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The Spectacle of the Scaffolding: Rape and the Violent Foundations of Medieval Theatre Studies

The Spectacle of the Scaffolding: Rape and the Violent Foundations of Medieval Theatre Studies

The Spectacle of the Scaffolding: Rape and the Violent Foundations of Medieval Theatre Studies

By Jody Enders

Theatre Journal, Vol.56 (2004)

Introduction: Mrs. Coton had finally put the past behind her. It could not have been easy, but she had done it. All that time spent in service as a maid and concubine to Father Thomas. There might well have been humiliation, gossip, abuse. And then there was the escape. The chance to start a new life with Guillemin Coton, to forget about all that, to be his legally wedded wife in the present and forget about the past. If only it had been possible.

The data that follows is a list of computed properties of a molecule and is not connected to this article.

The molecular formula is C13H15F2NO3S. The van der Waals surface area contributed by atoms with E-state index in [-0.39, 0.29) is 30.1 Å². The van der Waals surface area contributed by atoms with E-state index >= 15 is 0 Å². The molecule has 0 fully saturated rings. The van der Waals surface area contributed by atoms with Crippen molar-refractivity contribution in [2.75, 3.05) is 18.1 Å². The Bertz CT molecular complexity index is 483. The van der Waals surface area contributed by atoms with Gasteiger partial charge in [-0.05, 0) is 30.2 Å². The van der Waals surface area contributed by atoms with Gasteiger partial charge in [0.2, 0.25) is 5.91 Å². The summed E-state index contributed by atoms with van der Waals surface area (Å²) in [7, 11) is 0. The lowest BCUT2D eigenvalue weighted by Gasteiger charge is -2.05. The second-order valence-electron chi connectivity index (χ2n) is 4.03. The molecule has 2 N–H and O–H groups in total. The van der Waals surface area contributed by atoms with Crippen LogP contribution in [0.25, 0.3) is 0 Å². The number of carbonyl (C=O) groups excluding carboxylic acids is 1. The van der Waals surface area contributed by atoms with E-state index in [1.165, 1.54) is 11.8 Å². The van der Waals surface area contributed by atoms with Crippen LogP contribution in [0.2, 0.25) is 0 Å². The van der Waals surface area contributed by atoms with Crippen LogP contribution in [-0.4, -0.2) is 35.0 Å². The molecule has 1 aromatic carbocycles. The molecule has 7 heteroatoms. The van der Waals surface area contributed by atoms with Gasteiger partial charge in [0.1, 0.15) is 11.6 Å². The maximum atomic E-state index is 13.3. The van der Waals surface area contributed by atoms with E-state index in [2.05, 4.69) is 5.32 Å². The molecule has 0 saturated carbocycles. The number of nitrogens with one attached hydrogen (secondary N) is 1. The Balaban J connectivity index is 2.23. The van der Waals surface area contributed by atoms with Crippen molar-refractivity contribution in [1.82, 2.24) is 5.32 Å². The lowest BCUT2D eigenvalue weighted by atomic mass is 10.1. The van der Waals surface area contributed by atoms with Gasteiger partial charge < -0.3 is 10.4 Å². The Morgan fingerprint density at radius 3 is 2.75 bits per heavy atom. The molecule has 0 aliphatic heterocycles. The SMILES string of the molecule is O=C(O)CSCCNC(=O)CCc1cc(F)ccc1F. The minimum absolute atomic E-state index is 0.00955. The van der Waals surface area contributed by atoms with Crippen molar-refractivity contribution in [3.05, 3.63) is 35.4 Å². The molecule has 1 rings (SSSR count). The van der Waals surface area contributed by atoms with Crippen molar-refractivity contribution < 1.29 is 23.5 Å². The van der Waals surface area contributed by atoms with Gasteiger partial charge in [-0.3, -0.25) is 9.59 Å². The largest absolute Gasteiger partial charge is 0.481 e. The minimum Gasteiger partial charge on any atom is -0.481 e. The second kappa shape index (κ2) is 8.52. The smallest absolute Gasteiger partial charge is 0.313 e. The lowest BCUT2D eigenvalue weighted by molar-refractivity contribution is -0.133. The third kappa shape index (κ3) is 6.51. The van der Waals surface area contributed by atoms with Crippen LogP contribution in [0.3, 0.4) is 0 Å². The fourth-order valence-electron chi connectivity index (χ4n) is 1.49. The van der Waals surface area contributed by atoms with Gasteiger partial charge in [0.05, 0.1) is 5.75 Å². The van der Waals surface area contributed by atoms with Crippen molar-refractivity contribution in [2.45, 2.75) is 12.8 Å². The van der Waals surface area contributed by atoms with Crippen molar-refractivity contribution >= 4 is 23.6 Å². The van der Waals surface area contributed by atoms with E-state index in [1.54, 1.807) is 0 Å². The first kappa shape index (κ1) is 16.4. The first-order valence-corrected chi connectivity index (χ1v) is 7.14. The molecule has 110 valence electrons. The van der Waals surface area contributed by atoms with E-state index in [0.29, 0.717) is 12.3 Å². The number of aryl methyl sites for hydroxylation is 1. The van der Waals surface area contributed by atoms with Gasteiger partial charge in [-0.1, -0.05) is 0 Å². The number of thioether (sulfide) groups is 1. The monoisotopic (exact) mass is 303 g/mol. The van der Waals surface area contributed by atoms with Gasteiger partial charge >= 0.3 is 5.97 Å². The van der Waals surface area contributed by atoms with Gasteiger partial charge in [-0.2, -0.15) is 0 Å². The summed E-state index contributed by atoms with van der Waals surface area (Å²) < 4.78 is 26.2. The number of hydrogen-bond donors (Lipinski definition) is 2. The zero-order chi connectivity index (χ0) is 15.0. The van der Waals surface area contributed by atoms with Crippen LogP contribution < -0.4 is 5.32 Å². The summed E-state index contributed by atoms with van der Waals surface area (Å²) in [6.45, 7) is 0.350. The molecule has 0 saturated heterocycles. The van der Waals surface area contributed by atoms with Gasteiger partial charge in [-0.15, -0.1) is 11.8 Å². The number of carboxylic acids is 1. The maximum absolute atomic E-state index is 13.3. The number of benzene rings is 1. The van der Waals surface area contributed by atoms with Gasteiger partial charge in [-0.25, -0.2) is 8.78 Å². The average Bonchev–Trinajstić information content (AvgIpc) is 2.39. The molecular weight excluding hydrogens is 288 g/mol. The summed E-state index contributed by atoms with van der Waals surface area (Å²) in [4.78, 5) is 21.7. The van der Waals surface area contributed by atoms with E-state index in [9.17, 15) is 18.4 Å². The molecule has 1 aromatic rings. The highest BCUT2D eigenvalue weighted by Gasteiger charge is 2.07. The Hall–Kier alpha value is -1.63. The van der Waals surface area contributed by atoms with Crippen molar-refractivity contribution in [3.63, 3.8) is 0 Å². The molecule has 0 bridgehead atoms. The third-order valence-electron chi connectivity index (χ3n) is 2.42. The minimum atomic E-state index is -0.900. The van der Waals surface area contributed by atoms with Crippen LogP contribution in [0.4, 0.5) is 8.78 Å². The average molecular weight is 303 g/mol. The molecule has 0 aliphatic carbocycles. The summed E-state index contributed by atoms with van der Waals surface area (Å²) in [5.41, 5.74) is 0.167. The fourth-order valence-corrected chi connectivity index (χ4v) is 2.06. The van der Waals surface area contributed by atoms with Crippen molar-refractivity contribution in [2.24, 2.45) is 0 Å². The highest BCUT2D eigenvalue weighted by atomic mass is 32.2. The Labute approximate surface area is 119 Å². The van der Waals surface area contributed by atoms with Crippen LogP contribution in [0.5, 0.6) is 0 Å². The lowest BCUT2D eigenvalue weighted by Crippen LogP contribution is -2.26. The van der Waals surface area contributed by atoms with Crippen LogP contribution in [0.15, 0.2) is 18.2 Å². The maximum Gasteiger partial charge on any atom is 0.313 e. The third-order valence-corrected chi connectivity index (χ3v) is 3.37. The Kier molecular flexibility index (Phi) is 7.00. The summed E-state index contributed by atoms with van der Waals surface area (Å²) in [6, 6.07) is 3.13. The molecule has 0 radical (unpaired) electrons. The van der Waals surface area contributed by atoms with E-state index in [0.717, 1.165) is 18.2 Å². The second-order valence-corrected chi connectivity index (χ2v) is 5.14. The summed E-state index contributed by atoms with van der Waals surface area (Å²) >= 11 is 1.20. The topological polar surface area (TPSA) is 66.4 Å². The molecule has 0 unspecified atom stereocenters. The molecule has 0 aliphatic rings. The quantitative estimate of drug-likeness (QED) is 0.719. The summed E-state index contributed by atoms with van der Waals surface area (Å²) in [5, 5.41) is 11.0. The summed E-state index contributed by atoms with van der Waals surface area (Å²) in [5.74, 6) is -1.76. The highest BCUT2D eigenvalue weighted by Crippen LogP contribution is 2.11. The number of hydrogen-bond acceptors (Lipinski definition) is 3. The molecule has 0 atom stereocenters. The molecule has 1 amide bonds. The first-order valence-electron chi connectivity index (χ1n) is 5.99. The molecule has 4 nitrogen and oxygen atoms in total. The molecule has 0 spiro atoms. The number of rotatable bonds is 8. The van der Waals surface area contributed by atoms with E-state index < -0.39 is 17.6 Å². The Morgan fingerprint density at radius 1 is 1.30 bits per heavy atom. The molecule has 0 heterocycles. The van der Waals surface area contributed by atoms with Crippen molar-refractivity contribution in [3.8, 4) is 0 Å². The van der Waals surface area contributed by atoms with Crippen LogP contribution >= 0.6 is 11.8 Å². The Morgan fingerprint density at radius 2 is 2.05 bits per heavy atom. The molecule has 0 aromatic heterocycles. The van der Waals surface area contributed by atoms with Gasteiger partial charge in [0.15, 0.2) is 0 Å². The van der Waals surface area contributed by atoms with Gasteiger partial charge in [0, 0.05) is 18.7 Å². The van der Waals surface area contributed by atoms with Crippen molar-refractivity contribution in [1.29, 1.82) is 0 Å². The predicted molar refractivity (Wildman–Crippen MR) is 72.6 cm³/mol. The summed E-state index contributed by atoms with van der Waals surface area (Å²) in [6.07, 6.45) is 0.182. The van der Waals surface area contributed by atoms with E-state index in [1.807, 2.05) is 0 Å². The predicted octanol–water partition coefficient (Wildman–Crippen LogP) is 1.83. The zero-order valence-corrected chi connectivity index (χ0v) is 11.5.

It was not possible.

On Saturday night, 1 May 1395, fate brought Mrs. Coton back to the city of her shame: back to Chelles, about ten miles east of Paris. There, a band of men used her checkered past for their present pleasure when they gang-raped her. There were a dozen of them or more; six of them, it seems, had come to Chelles “in order to celebrate a holiday which, in remembrance of the Passion of Our Lord, was to take place the following day.” That celebration included a Passion play.


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